In 2013-14, Queensland/QTC maintained its Aa1/P1/Negative and AA+/A-1+/Stable credit ratings from Moody’s Investors’ Service and Standard & Poor’s respectively. In June 2014, both rating agencies affirmed their ratings following the 2014-15 Queensland State Budget release.

QTC’s credit ratings (as at 30 June 2014)

Long-term Short-term Outlook
Local currency
Moody’s Aa1 P1 Negative
Standard & Poor’s AA+ A-1+ Stable
Foreign currency
Moody’s Aa1 P1 Negative
Standard & Poor’s AA+ A-1+ Stable
Australian Government guaranteed
Moody’s Aaa N/A Stable
Standard & Poor’s AAA N/A Stable

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AUD benchmark bonds

QTC continued to build its AUD yield curve during the year by issuing a new benchmark bond with US Rule 144A capability maturing in 2025.

Bond Maturity Coupon Date issued Amount issued at launch (AUD)
Q2025 21 July 2025 4.75% 2 April 2014 $1.0 billion

investor_report_1-AUD-Benchmark-Bonds_3071385121519137612

QTC issued two benchmark-sized floating rate notes maturing in 2016 and 2017.

FRN Maturity BBSW + margin Date issued Amount issued at launch (AUD)
2016 19 September 2016 3mBBSW+ 8bp 19 September 2013 $1.2 billion
2017 06 March 2017 3mBBSW+ 9bp 6 March 2014 $1.0 billion

investor_report_2-Non-Benchmark-Bonds_245249937400940286

* Australian Government Guaranteed Note: The 20 August 2030 Capital Index Bond outstandings do not include indexation of $171.3 million. The 19 Sep 2016, 06 Mar 2017 and 19 Nov 2018 FRNs all carry 144A capability.

In 2009 QTC accepted the offer of a guarantee from the Australian Government (in addition to the guarantee provided by the Queensland Government) as a result of the global economic and financial crisis. All remaining benchmark bond lines under this guarantee will remain covered until maturity or retirement. These bonds are rated Aaa/AAA by Moody’s Investors Service and Standard & Poor’s respectively. The Guarantee was closed to new issuance after 31 December 2010.

Through its Fixed Income Distribution Group, QTC offers investors the opportunity to switch Australian Government Guaranteed AUD bonds into equivalent AUD benchmark bonds. During the year, investors chose to switch $5 billion into QTC’s AUD benchmark bonds.

  • QTC is the largest sub-sovereign Australian fixed income issuer.
  • QTC’s AUD benchmark bonds are its principal source of funding.
  • QTC provides investors with a choice of 12 benchmark bonds, ranging in maturity from 2014 to 2025.
  • QTC works closely with its Fixed Income Distribution Group to actively support secondary market activity in its bonds.
  • Issuance is executed on a tap, tender, reverse enquiry, and/or syndication basis, depending on market conditions.

Following the release of Queensland’s 2014-15 State Budget on 3 June 2014, QTC announced its estimated 2014-15 borrowing program to be $13 billion: $8 billion term debt and approximately $5 billion of short-term debt (primarily commercial paper).

QTC expects to fund its term debt issuance by supporting liquidity in its benchmark bonds, which will continue to remain QTC’s principal source of funding. QTC will consider further issuance of floating rate notes, and issuance will be targeted to smooth the benchmark bond maturity profile.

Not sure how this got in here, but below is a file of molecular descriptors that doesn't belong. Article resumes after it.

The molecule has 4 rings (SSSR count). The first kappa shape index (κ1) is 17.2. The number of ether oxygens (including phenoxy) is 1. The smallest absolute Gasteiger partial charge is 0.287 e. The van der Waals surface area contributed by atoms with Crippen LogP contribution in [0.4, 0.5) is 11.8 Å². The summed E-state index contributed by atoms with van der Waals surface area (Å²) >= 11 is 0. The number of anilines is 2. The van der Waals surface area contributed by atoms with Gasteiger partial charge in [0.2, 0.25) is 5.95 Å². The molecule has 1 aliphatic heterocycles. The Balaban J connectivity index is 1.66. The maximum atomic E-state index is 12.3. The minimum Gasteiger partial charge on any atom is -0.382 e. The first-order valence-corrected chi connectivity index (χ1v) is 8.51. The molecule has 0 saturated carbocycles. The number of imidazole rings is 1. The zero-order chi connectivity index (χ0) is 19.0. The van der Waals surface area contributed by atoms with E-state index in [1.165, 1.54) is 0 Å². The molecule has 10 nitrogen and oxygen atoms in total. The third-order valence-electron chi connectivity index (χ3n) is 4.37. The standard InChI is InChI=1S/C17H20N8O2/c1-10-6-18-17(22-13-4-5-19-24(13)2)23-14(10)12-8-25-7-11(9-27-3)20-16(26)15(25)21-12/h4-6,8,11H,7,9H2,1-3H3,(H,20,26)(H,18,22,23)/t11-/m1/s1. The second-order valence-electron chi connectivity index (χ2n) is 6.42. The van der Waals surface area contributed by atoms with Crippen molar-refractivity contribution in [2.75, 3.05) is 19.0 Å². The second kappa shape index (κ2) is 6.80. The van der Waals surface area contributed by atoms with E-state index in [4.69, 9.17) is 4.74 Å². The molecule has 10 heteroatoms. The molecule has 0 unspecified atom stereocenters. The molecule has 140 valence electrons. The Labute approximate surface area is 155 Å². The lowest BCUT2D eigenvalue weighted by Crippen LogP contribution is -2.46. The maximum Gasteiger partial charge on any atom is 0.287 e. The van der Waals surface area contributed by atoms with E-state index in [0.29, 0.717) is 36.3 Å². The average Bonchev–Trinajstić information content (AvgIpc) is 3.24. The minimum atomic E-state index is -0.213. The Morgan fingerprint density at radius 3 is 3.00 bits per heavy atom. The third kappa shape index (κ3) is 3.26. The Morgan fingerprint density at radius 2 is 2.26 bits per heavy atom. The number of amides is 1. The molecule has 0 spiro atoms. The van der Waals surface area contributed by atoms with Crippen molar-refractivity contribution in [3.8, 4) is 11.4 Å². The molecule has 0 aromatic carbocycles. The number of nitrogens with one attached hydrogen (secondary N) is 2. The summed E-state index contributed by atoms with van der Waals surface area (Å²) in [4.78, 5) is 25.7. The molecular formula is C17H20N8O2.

Investors will again be offered the opportunity to switch Australian Government Guaranteed bonds into QTC’s AUD benchmark bonds guaranteed by the State of Queensland.

As part of the Queensland State Budget release, the Government announced a ‘Strong Choices Draft Plan’ of asset transactions – including sale, long-term leases and private sector participation.

The final plan is expected to be announced in September 2014 and the Government has indicated that this plan will form part of its policy agenda for the next State Government election expected in early 2015. The Government has made it clear that no assets will be sold or leased prior to a mandate being obtained at the election.

As a result, QTC’s 2014-15 borrowing program does not take into account any proceeds from potential asset transactions. QTC will continue to keep the market informed on any outcomes relating to the proposed asset transactions and impact on its funding requirements.

QTC’s 2014-15 term debt indicative borrowing program

AUD M*
New money
State (includes General Government and Government owned corporations) 3,800
Local Government and other entities# 900
Total new money 4,700
Net term debt refinancing 3,300
Total term debt requirement 8,000
*Numbers are rounded to the nearest $100 million. #Other entities include: retail water entities, universities, grammar schools and water boards. Note: Funding activity may vary depending upon actual client requirements, the State’s fiscal position and financial market conditions.

Overview of funding facilities as at 30 June 2014

Facility Size ($M) Maturities Currencies On issue (AUD M)
Short-term Domestic T-Note Unlimited 7–365 days AUD 2,164
Euro CP USD10,000 1–364 days Multi-currency 1,573
US CP USD10,000 1–270 days USD 752
Long-term AUD Bond Unlimited 12 benchmark lines: 2014–2025 AUD 64,928
4 AGG* lines: 2015–2021 AUD 8,916
Preferred line: 2033 AUD 800
Capital Indexed Bond: 2030 AUD 834
3 floating rate notes: 2014, 2016, 2017 AUD 4,422
Global AUD Bond AUD20,000 2 AGG* lines 2015 &2017 (transferrable to domestic bonds) AUD 703
Multi-currency Euro MTN USD10,000 Any maturity subject to market regulations Multi-currency 1,101
Multi-currency US MTN USD10,000 9 months – 30 years Multi-currency 0
* Australian Government Guaranteed
Conservative: Balanced debt maturity profile supported by liquid reserves
Prudent: Disciplined approach to financial risk management
Transparent: Comprehensive, regular market updates
Committed: Valued long-term investor and intermediary relationships

Australia is one of only eight countries globally rated AAA/Aaa/AAA with a stable outlook from all three major credit ratings agencies.